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Kids can’t vote, but you can

October 3, 2020

By Michelle Braun, president and CEO, United Way of Northeast Florida

 

Michelle Braun

 

One of my favorite quotes is from one of my favorite champions of change: Dr. Martin Luther King, Jr. He said, “Our lives begin to end the day we become silent about things that matter.”

When I think about what our community – our country, our world – is going through, it’s difficult to not be discouraged. A global pandemic. Racial injustice. A viscerally divisive election. Not to mention the everyday challenges too many face in our community all year, such as poverty and hunger and homelessness.

But what gives me hope are all the individuals able to see past the turmoil and pain to find their voice to build hope and inspire change. We’re seeing it already: More than $5 million raised for Florida’s First Coast Relief Fund that supported 113 local nonprofits. Local governments, corporations and organizations taking a stand against racism. A nationwide movement to increase voter registration and turnout.

These seeds of change are beginning to grow, but they all need one thing in common to survive: you. We need to be civically engaged, we need to get informed on important issues, and we need to act.

Not everyone can be on the frontlines, but no one should be on the sidelines.

One important step to engaging is becoming informed about important topics on this year’s general election ballot. Of course, the presidential, House and Senate races are getting much attention, but there are important local referenda to also consider.

On the Duval County ballot next month is a very important referendum that could affect the prosperity of Northeast Florida for generations. The School District of Duval County Florida Surtax Referendum, more commonly known as the “Half Penny for Public Schools” campaign, is an important proposal that will vastly improve our education system and address racial disparities by investing in much-needed infrastructure improvements.

Duval County school buildings are, on average, 44 years old, which makes them the oldest buildings in the state. Our schools lack high-technology infrastructure needed to provide a modern education. Moreover, maintaining and repairing old buildings uses funds that could otherwise more directly support student achievement.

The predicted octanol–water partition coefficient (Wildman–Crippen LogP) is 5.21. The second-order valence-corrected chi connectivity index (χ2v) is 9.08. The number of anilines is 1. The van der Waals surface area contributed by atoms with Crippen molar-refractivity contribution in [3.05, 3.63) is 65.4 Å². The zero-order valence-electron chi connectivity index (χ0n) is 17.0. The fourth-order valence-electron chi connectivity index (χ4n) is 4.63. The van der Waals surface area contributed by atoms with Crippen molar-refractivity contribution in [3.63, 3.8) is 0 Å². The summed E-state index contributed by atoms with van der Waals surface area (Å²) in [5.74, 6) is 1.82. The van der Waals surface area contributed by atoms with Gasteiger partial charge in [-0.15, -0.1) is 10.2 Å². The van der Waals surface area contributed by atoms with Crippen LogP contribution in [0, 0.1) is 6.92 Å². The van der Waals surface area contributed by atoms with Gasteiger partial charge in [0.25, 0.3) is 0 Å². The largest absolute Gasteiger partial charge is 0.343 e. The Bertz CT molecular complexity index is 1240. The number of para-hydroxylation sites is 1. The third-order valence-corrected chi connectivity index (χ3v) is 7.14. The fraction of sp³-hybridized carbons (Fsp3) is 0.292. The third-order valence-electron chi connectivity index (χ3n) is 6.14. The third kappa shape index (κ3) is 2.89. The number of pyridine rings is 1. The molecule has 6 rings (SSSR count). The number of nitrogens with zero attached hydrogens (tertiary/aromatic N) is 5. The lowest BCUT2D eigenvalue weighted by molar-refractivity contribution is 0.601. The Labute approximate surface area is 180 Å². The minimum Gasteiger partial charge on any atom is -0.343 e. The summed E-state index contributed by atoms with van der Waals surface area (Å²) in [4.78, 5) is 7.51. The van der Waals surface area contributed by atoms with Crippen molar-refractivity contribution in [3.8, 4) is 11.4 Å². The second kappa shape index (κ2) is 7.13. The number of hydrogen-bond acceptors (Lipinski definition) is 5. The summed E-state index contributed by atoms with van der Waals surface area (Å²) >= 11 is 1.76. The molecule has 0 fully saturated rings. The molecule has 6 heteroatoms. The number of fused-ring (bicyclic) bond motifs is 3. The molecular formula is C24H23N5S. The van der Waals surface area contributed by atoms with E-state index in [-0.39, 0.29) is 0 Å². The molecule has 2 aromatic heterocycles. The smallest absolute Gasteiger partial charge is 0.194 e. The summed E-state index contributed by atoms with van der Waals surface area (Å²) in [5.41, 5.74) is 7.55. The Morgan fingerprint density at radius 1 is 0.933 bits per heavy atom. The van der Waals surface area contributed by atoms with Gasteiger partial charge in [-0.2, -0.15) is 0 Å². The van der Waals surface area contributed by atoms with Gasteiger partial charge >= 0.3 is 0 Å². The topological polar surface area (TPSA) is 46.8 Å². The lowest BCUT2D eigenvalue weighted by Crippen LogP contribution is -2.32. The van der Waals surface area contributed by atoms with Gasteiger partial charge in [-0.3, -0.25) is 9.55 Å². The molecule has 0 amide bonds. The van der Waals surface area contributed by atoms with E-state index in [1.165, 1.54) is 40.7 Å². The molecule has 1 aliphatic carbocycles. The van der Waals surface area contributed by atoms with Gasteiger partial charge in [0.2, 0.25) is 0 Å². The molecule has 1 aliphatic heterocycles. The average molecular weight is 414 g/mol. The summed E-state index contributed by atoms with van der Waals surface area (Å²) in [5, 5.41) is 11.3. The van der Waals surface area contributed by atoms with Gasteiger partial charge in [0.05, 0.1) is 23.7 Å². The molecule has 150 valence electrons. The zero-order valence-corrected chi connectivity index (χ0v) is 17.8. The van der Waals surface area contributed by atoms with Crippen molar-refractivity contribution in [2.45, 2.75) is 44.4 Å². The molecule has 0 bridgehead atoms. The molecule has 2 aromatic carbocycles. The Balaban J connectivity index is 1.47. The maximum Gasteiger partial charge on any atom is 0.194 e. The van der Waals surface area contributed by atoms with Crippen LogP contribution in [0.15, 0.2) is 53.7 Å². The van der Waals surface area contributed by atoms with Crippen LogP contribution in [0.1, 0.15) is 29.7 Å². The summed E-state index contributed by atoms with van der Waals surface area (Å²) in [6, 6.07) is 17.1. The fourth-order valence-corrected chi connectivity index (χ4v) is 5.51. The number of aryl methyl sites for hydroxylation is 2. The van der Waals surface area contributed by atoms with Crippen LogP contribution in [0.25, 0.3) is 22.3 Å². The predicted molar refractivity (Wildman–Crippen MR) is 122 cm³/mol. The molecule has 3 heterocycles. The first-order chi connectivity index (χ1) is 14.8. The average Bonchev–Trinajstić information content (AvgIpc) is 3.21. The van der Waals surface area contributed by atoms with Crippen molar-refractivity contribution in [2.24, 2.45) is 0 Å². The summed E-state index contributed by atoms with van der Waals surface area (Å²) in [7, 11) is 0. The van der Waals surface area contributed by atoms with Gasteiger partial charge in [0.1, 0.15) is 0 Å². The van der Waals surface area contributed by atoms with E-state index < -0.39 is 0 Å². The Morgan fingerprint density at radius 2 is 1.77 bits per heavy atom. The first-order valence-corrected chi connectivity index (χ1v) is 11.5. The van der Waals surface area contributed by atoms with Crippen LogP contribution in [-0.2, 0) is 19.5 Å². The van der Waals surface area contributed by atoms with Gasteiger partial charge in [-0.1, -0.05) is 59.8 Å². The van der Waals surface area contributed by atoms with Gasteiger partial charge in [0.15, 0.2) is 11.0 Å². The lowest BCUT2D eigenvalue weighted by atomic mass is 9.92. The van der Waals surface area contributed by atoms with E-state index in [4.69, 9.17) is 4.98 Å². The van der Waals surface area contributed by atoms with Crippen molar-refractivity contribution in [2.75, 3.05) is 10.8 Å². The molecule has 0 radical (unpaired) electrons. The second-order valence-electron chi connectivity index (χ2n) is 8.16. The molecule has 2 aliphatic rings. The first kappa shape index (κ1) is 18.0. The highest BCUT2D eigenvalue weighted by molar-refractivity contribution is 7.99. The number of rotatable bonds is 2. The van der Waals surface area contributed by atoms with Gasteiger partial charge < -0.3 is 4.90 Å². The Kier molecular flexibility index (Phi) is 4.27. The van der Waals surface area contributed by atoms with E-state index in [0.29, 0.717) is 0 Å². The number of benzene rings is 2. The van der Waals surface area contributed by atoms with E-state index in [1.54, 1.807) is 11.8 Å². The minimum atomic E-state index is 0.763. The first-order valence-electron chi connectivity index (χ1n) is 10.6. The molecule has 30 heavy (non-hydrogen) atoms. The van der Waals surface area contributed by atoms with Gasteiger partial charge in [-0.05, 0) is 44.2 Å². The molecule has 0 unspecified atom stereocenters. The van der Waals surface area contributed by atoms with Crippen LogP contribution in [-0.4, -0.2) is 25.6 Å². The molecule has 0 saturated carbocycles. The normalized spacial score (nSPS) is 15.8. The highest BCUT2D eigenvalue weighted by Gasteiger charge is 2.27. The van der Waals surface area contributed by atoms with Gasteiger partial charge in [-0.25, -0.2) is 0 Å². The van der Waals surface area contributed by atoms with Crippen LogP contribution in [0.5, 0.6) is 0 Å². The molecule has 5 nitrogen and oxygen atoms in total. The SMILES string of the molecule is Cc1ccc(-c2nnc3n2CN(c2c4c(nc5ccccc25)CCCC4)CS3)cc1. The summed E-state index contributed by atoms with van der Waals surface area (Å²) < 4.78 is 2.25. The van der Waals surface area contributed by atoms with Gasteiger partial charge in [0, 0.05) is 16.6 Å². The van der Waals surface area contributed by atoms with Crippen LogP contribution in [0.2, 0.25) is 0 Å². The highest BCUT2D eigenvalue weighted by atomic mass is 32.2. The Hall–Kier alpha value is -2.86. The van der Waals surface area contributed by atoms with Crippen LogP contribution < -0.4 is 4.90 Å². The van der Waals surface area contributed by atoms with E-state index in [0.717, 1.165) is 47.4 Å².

At United Way of Northeast Florida, our Full Service Schools team experiences firsthand every day the deteriorating structures and witness how they affect the learning environments of our young people. Quality school buildings contribute to student achievement by providing proper light, acoustics and air quality that directly impact learning. Investments will also provide technology that optimizes instruction and prepares students for today’s workplace.

It’s important to know, too, the emotional improvements that can occur in students alongside the structural ones. Facility repairs and upgrades will communicate to children that the community values education. It would also provide reassurance to students that they are safe and secure in their learning environment. Perhaps most importantly, improvements would offer inviting spaces that enhance student self-belief and desire to be in school. There are also clear disparities in the condition of schools in communities that are majority African American, and this plan will help resolve that inequity.

In a community were nearly 40 percent of individuals and families struggle to make ends meet, it’s imperative to also recognize the economic gains of improved school infrastructure.

Research shows a successful, high-quality public education system is the most important single economic driver in a community. It also promoted increased property values, higher incomes, better jobs and healthy communities. Plus, businesses, professionals and highly skilled workers relocate to communities based on the merits of the school system, both for their children and for future employees.

And let’s not forget: the children who sit in our classes today are the people we will rely on to lead and serve our community – our future teachers, nurses, doctors, firefighters and bankers. The quality of their education will directly affect our quality of life.

We hope you’ll join United Way of Northeast Florida in advocating for the improvement of our schools, the foundation of success in life. We encourage you to learn more about the “Half Penny for Public Schools” campaign from our friends at the Jacksonville Public Education Fund.

But most of all, we encourage you, as Dr. King so fervently urged, to not stay silent. Use your voice. Please vote for a better future for everyone. Visit unitedway.org/voteunited to take action now. Do not sit on the sidelines.